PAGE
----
High-Technology Firm’s Defense Contract Makes News for Alleged Fraud

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With respect to fraudulent actions against the government, much attention has been rightly focused on the schemes that seek to fleece Medicare and other healthcare programs. But San Francisco qui tam lawsuit attorney Gregory J. Brod would point out that there are other government agencies that are targets for fraud, with one of the most lucrative to be found among contracts doled out by the Defense Department. Indeed, on Thursday, the day on which the Pentagon announced major defense contracts, there was also news of accusations that have been leveled against a major high-technology firm for alleged fraud against the Defense Department.

The Pentagon awarded $555 million in defense contracts to 17 different firms on Thursday, and the Defense Department annually spends billions on such deals, many of which are in the news for reasons other than fraudulent activity, such as the flashy, state-of-the-art hardware that is ordered – or sometimes the huge price tags and/or cost overruns that are associated with such procurements.

According to Bloomberg News, on Thursday the feds charged CA Technologies Inc., which is a maker of software for managing information technology, with overcharging the U.S. government on contracts. The alleged hit to the U.S. Treasury amounted to $100 million. The lawsuit that was unsealed in federal court in Washington accused CA Technologies of not accurately disclosing its pricing for private sector customers, which is required under the law. As a result of the inaccurate pricing, the government’s complaint stated that the General Services Administration did not obtain the price it should have for government customers, including the Defense Department. The lawsuit specifically said that while CA Technologies routinely gave discounts of 90 percent or more to commercial buyers, the firm extended much smaller reductions to the GSA.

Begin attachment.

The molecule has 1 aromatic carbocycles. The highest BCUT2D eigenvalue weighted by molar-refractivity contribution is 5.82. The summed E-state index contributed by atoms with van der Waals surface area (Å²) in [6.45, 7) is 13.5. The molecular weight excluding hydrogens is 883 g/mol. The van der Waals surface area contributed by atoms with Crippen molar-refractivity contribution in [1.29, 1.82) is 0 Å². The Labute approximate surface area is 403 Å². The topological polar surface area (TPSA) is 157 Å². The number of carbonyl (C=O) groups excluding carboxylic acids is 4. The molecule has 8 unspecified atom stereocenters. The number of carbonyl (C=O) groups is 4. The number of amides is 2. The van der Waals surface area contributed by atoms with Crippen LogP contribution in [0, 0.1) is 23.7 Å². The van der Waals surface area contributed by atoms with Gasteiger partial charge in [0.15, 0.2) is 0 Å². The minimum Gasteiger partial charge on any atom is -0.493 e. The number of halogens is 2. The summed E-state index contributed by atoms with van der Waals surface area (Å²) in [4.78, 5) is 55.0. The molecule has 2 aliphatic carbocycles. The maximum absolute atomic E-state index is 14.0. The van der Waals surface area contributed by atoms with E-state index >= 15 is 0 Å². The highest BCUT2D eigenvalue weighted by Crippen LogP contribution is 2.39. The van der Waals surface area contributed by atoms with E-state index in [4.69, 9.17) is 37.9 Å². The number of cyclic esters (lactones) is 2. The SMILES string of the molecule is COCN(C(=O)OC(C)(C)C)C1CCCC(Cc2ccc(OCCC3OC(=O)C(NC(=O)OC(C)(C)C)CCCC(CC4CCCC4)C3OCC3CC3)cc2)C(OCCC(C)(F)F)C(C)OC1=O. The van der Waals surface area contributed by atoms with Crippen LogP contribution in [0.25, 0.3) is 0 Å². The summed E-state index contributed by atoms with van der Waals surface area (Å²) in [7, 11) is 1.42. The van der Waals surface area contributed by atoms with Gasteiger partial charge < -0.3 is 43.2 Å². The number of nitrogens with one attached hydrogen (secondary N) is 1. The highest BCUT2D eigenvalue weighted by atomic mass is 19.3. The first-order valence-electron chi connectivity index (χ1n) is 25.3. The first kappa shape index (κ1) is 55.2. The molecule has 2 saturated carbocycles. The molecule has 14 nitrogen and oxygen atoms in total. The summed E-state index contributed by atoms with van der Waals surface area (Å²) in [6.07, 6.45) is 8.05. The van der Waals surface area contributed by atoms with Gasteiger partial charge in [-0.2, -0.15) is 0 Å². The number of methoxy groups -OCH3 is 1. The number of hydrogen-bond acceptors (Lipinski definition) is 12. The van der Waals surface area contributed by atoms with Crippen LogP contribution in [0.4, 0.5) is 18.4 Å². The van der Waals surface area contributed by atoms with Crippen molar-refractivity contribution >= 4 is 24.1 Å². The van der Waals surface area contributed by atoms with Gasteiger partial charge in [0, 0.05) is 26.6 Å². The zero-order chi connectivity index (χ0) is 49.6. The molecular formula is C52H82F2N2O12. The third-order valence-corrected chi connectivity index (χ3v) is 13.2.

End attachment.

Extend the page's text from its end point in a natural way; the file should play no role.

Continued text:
The law states that the government is entitled to negotiate for the best price that a contractor makes available to other large private sector clients, and if there is a difference in price the contractor must tender the government an explanation.

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“CA (Technologies) repeatedly certified to GSA that it discounting policies and practices had not changed, when in fact it discounts to commercial customers had increased,” the Justice Department said in a statement accounting the lawsuit.

Interestingly enough, some of the charges leveled against the Islandia, N.Y.-based company were filed under seal in 2009 by a former employee of the firm’s Israeli unit. The former employee, Dani Shemesh, alleged violations of the False Claims Act, which is the law that permits private, whistleblowing individuals to sue on behalf of the government and receive a share of any recovery. The Justice Department joined Shemesh’s complaint in 2012.

The lesson herein is that the same legal vehicle that whistleblowers employ to pursue a lawsuit where healthcare fraud has been committed against Medicare, namely the False Claims Act, is the same legal sanction for pursuit of these so-called qui tam lawsuits in cases where a non-healthcare government agency has been defrauded. In both situations, it is important for the brave whistleblowers involved to seek the help of an experienced qui tam lawsuit attorney who will shepherd any potential case. If you have knowledge of a fraudulent scheme against the government please contact the legal team at the Brod Law Firm for a free consultation.
-James Ambroff-Tahan contributed to this article.

See Related Blog Posts:
Whistleblowers Use False Claims Act to Pursue Allegations of Defense Contract Fraud

Fighting Fraud: Government Contract Fraud Attorney Examines Procurement Fraud